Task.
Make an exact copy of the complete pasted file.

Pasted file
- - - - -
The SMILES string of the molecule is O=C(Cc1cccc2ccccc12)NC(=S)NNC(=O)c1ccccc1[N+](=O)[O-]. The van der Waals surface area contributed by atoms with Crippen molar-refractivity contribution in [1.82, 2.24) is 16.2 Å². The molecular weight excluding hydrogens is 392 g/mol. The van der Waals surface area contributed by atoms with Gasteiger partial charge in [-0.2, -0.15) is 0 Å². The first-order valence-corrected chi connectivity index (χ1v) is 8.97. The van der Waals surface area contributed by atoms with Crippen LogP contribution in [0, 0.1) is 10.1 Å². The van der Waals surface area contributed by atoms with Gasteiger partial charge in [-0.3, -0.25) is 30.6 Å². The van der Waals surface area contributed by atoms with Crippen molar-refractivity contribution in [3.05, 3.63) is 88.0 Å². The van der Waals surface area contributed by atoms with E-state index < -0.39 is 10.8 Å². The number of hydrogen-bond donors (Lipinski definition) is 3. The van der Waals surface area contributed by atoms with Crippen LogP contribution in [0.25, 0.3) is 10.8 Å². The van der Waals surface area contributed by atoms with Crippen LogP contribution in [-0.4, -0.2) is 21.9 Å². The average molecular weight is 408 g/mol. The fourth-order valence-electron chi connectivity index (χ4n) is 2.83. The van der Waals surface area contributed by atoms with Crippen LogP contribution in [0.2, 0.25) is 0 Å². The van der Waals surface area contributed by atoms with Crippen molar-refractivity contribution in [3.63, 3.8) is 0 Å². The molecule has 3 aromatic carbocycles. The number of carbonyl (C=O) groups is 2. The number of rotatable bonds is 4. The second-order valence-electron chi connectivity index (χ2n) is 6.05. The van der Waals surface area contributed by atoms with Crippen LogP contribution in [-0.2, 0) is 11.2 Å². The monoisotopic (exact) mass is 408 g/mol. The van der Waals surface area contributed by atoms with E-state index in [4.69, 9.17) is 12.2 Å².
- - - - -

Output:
The SMILES string of the molecule is O=C(Cc1cccc2ccccc12)NC(=S)NNC(=O)c1ccccc1[N+](=O)[O-]. The van der Waals surface area contributed by atoms with Crippen molar-refractivity contribution in [1.82, 2.24) is 16.2 Å². The molecular weight excluding hydrogens is 392 g/mol. The van der Waals surface area contributed by atoms with Gasteiger partial charge in [-0.2, -0.15) is 0 Å². The first-order valence-corrected chi connectivity index (χ1v) is 8.97. The van der Waals surface area contributed by atoms with Crippen LogP contribution in [0, 0.1) is 10.1 Å². The van der Waals surface area contributed by atoms with Gasteiger partial charge in [-0.3, -0.25) is 30.6 Å². The van der Waals surface area contributed by atoms with Crippen molar-refractivity contribution in [3.05, 3.63) is 88.0 Å². The van der Waals surface area contributed by atoms with E-state index < -0.39 is 10.8 Å². The number of hydrogen-bond donors (Lipinski definition) is 3. The van der Waals surface area contributed by atoms with Crippen LogP contribution in [0.25, 0.3) is 10.8 Å². The van der Waals surface area contributed by atoms with Crippen LogP contribution in [-0.4, -0.2) is 21.9 Å². The average molecular weight is 408 g/mol. The fourth-order valence-electron chi connectivity index (χ4n) is 2.83. The van der Waals surface area contributed by atoms with Crippen LogP contribution in [0.2, 0.25) is 0 Å². The van der Waals surface area contributed by atoms with Crippen molar-refractivity contribution in [3.63, 3.8) is 0 Å². The molecule has 3 aromatic carbocycles. The number of carbonyl (C=O) groups is 2. The number of rotatable bonds is 4. The second-order valence-electron chi connectivity index (χ2n) is 6.05. The van der Waals surface area contributed by atoms with Crippen LogP contribution in [-0.2, 0) is 11.2 Å². The monoisotopic (exact) mass is 408 g/mol. The van der Waals surface area contributed by atoms with E-state index in [4.69, 9.17) is 12.2 Å².